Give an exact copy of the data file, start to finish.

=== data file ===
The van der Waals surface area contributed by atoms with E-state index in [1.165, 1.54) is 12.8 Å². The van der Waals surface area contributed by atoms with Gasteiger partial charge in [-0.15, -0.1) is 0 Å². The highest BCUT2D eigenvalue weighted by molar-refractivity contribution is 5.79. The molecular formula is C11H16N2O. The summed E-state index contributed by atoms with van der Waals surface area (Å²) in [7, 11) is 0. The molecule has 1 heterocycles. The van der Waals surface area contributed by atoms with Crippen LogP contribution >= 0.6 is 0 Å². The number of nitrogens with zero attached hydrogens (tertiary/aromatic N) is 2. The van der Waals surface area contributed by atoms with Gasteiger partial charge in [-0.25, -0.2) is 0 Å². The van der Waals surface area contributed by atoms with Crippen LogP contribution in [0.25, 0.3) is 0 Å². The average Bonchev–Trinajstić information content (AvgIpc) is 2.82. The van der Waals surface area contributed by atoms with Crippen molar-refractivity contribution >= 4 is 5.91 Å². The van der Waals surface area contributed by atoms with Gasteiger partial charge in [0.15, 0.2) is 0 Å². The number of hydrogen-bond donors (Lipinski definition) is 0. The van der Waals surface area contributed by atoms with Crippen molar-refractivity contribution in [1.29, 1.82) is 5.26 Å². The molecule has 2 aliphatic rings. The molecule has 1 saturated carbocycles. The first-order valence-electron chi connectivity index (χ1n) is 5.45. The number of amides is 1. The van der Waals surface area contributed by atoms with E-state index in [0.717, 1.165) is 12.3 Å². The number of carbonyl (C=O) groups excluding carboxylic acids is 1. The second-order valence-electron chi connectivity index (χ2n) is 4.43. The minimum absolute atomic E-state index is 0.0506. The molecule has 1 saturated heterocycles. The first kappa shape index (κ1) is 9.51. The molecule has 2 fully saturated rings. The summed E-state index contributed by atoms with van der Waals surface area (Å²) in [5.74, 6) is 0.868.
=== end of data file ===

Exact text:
The van der Waals surface area contributed by atoms with E-state index in [1.165, 1.54) is 12.8 Å². The van der Waals surface area contributed by atoms with Gasteiger partial charge in [-0.15, -0.1) is 0 Å². The highest BCUT2D eigenvalue weighted by molar-refractivity contribution is 5.79. The molecular formula is C11H16N2O. The summed E-state index contributed by atoms with van der Waals surface area (Å²) in [7, 11) is 0. The molecule has 1 heterocycles. The van der Waals surface area contributed by atoms with Crippen LogP contribution >= 0.6 is 0 Å². The number of nitrogens with zero attached hydrogens (tertiary/aromatic N) is 2. The van der Waals surface area contributed by atoms with Gasteiger partial charge in [-0.25, -0.2) is 0 Å². The van der Waals surface area contributed by atoms with Crippen LogP contribution in [0.25, 0.3) is 0 Å². The average Bonchev–Trinajstić information content (AvgIpc) is 2.82. The van der Waals surface area contributed by atoms with Crippen molar-refractivity contribution >= 4 is 5.91 Å². The van der Waals surface area contributed by atoms with Gasteiger partial charge in [0.15, 0.2) is 0 Å². The number of hydrogen-bond donors (Lipinski definition) is 0. The van der Waals surface area contributed by atoms with Crippen molar-refractivity contribution in [1.29, 1.82) is 5.26 Å². The molecule has 2 aliphatic rings. The molecule has 1 saturated carbocycles. The first-order valence-electron chi connectivity index (χ1n) is 5.45. The number of amides is 1. The van der Waals surface area contributed by atoms with E-state index in [0.717, 1.165) is 12.3 Å². The number of carbonyl (C=O) groups excluding carboxylic acids is 1. The second-order valence-electron chi connectivity index (χ2n) is 4.43. The minimum absolute atomic E-state index is 0.0506. The molecule has 1 saturated heterocycles. The first kappa shape index (κ1) is 9.51. The molecule has 2 fully saturated rings. The summed E-state index contributed by atoms with van der Waals surface area (Å²) in [5.74, 6) is 0.868.